Jiménez's pursuit of this egalitarian ideal didn't always come easily. Many of his works were fiercely resisted, such as his most familiar work, the 1980s sculpture Vaquero, one version of which lives in Houston's Moody Park and another of which stood outside the Smithsonian American Art Museum in Washington, D.C., for many years. Initially, it was slammed for its glorification of violence and of a negative stereotype, that of the wild Mexican with a gun. Jiménez took pains to explain that the statue was actually a celebration of the original cowboy, as he came from Mexico, and thus an effort to reclaim that part of Mexican-American heritage. The gun was included as a nod to the tradition of the equestrian statue, which always depicts its human subject with a weapon. "No one would dream of taking away Robert E. Lee's gun or George Washington's sword," he once said, "but somehow the thought of a Mexican with a gun is seen as a big threat."
Typically, the controversies were eventually defused, and Jiménez's work was embraced by the public that he considered his true audience. Vaquero became a popular greeter for visitors to the Smithsonian (it was reinstalled shortly after Jiménez's death), and Southwest Pieta, a large sculpture at Longfellow Park in Albuquerque, N.M., that combines Christian imagery with Aztec mythology in a way that originally made some folks uncomfortable, was later declared a national treasure.
While Jiménez more or less turned away from the art world, it continued to recognize him and the importance of his work. It has been displayed at the Museum of Modern Art and included in the Whitney Biennial in 1973 and 1991, and works of his have been purchased for the collections of the Metropolitan Museum of Art, the Rockefeller Foundation, the Art Institute of Chicago, and the Hirshhorn Museum, among others. His many honors include two fellowship grants from the National Endowment for the Arts, four NEA Art in Public Places commissions, a Skowhegan Sculpture Award in 1989, the New Mexico Governor's Award in 1993, the Texas Artist of the Year Award in 1998, and a Distinguished Alumnus Award from UT. In the 1990s, two major exhibitions of his works toured the country, "Luis Jimenez: Working Class Heroes: Images From a Popular Culture" and "Luis Jimenez: Man on Fire."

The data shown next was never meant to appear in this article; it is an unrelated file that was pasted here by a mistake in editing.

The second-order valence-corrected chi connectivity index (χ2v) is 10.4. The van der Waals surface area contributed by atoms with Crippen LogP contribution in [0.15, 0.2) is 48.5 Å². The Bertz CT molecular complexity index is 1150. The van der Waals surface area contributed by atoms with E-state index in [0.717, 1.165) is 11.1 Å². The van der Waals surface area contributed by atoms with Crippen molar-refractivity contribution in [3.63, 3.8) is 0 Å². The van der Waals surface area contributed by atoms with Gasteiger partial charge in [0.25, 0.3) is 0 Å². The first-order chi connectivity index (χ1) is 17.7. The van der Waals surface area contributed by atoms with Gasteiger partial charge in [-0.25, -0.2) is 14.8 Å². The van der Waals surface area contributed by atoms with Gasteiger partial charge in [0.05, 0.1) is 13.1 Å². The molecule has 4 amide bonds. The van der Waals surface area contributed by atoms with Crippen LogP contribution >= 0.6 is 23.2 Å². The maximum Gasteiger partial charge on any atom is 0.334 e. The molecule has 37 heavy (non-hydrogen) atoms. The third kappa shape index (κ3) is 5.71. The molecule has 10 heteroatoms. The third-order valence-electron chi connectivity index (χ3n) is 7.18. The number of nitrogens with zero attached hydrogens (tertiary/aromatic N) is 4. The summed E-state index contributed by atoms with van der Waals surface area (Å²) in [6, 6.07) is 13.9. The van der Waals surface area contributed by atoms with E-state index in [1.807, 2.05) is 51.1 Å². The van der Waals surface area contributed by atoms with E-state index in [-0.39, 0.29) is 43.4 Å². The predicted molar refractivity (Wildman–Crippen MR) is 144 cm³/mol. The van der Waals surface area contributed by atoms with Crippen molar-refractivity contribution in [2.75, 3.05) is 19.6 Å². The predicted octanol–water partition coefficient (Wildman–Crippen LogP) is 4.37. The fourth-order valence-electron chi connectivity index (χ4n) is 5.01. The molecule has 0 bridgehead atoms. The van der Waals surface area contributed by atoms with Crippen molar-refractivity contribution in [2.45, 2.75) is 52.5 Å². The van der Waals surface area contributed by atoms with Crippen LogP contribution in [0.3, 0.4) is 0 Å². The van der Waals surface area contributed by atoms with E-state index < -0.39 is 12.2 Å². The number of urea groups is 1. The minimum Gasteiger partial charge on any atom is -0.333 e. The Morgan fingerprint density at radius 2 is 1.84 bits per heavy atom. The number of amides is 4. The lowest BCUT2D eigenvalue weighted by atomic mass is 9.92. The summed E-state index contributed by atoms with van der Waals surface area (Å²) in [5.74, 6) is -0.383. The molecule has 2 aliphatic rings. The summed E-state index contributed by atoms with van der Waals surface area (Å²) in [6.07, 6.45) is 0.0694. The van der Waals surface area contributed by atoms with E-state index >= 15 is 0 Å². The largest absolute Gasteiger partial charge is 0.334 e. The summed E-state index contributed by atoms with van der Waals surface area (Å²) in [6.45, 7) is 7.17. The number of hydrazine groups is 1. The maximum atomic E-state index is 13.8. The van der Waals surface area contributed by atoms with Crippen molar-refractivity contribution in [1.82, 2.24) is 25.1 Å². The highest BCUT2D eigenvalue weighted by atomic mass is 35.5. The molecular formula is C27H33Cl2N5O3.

He continued to be much in demand right to the end. He had commissions for a sculpture honoring firefighters for the city of Cleveland and one of César Chávez for Houston, as well as the troubled Mustang he was creating for Denver. The statue, intended for the Denver International Airport, had been commissioned back in 1992 and was to be delivered four years later, but the colossal figure of the rearing horse proved to be much more complicated than expected, and it was still incomplete a full decade past the original deadline. But Jiménez appeared to be closing in on completion of the work in June last year. On the morning of the 13th, he was working on it again in his studio in Hondo, N.M., where he had made his home for many years. With the help of two employees, he was using a hoist to move the massive horse's hindquarters, but then it came loose and smashed into the artist's leg while he was straddling a beam, crushing it and slicing open the femoral artery. Although the Hondo Emergency Medical Services responded quickly, he had lost so much blood that he died before he reached the emergency room at Lincoln County Medical Center. He was just weeks away from his 66th birthday. One measure of his standing in New Mexico and his place in the hearts of its people is that the state's governor, Bill Richardson, ordered flags lowered to half-staff. In the back of the old truck Jiménez used to transport his sculptures, the artist was carried to a small canyon a few miles from his studio, where he was laid to rest in a hand-dug grave to Mexican folk songs played on a couple of guitars.
The unexpected death of Luis Jiménez shocked those who knew him, and the circumstances of his passing doubled the sense of loss. Even now, almost a year later, those who were close to him find it hard to believe that the man is gone. But as is always the case when these things happen, his work endures, and the giant footprints he left behind are still clear. After Jiménez's passing, James Moore, former director of the Albuquerque Museum, put it this way: "If there were a Michelangelo living in our time, in terms of talent and creativity, Luis was it."